A couple of weeks ago, the Landrieu Administration and the Mardi Gras Advisory Council announced that Carnival krewes will be cutting back parades and shortening the Uptown parade route to limit delays. As the Advocate reported:
New Orleans is hoping to run a slightly tighter ship this Carnival, asking krewes to pare down the number of bands, dance troupes and other walking groups in their lengthy processions to keep their parades from getting jammed up and delayed.
The city also is doing away with the extra turn that most parades on the Uptown route have taken up Canal Street before heading back toward the river. In this case, officials cite the potential need to get emergency services in and out of the area quickly.
That change is definite. The limit on walking groups is, for now, essentially a suggestion from Mayor Mitch Landrieu’s administration and the city’s Mardi Gras Advisory Council, which is made up of representatives of the various krewes, but most of the parades have agreed to it.
Officials say if the recommendations work well in the lead-up to Mardi Gras 2018 on Feb. 13, they could later be codified as law.
Many observers were upset about these announced changes, including myself. Doug MacCash of the Times-Picayune was especially annoyed with the idea of cutting dance troupes, instead proposing a litany of other areas far more ripe for the chopping block.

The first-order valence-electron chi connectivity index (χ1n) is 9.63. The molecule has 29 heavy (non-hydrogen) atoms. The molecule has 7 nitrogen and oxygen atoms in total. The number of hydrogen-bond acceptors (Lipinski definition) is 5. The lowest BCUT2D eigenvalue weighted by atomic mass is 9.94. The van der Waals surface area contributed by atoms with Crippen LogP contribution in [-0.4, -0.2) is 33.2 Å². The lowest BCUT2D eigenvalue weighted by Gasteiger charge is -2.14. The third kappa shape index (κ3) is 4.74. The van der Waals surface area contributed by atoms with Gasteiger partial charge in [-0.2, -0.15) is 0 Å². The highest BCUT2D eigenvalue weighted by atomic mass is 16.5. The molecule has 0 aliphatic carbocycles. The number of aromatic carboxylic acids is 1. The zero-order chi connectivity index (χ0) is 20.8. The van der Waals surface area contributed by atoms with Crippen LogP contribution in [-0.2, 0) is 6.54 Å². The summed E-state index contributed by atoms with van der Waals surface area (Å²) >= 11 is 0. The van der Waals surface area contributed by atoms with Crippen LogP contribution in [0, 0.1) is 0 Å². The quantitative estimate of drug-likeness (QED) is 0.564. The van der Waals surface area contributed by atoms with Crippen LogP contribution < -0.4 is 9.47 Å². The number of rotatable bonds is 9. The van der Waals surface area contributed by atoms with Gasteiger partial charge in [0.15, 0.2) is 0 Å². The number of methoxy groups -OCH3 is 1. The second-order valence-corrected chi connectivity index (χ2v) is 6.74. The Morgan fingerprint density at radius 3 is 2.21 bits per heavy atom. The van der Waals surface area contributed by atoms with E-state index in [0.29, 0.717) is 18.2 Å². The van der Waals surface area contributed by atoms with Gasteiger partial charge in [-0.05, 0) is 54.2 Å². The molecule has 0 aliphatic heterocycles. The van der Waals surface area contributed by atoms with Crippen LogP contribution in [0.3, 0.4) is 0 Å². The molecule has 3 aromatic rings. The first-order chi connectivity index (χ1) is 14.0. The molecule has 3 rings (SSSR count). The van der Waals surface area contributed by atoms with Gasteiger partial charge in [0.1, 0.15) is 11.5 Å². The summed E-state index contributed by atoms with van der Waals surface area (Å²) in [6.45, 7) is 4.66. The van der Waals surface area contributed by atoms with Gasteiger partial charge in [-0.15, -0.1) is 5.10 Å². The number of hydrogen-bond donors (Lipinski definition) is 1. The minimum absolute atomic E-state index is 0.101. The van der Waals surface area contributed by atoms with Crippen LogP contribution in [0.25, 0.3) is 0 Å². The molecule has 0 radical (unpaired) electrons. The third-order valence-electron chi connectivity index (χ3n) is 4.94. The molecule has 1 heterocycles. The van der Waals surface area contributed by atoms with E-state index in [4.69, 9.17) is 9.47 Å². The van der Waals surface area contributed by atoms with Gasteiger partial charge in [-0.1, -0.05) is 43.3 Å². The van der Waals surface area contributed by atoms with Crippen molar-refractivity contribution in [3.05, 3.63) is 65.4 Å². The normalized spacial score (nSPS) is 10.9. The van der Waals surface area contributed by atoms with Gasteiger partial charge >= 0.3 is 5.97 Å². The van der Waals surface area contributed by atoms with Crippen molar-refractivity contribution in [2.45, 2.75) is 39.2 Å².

It is definitely true that New Orleans parades can suffer major delays, but I don’t believe that dance troupes and the like are the primary culprits. To the contrary, the biggest delays usually occur when a tractor that hauls a float breaks down. The whole parade is stopped until a replacement tractor can be put into place. This occurred on my street last year during the Tucks parade, and I’ve seen it repeatedly before (and since).
When that break-down occurred last year, I noticed that the tractor in question appeared rather old and unusual, like some generic 70’s tractor, but definitely not American. Then I looked at the plate on the engine — it was Soviet surplus:
I noted that virtually all the tractors in the parade were of similar Soviet vintage, as was the case in many other parades. One supposes, perhaps, that it is cheaper to rent surplus Soviet farm equipment than something, well, a bit more reliable. Soviet engineering isn’t exactly world renowned, especially not after forty years. I’m not clear why these were being used to haul parade floats in New Orleans in 2017.
Perhaps Mayor Landrieu and the heads of krewes should consider cutting the Soviet tractors before they cut the dance troupes and limit the parade route. It’s just a thought.
Owen Courrèges is an attorney living in New Orleans. He has previously written for Uptown Messenger, the Reason Foundation, and the Lone Star Times.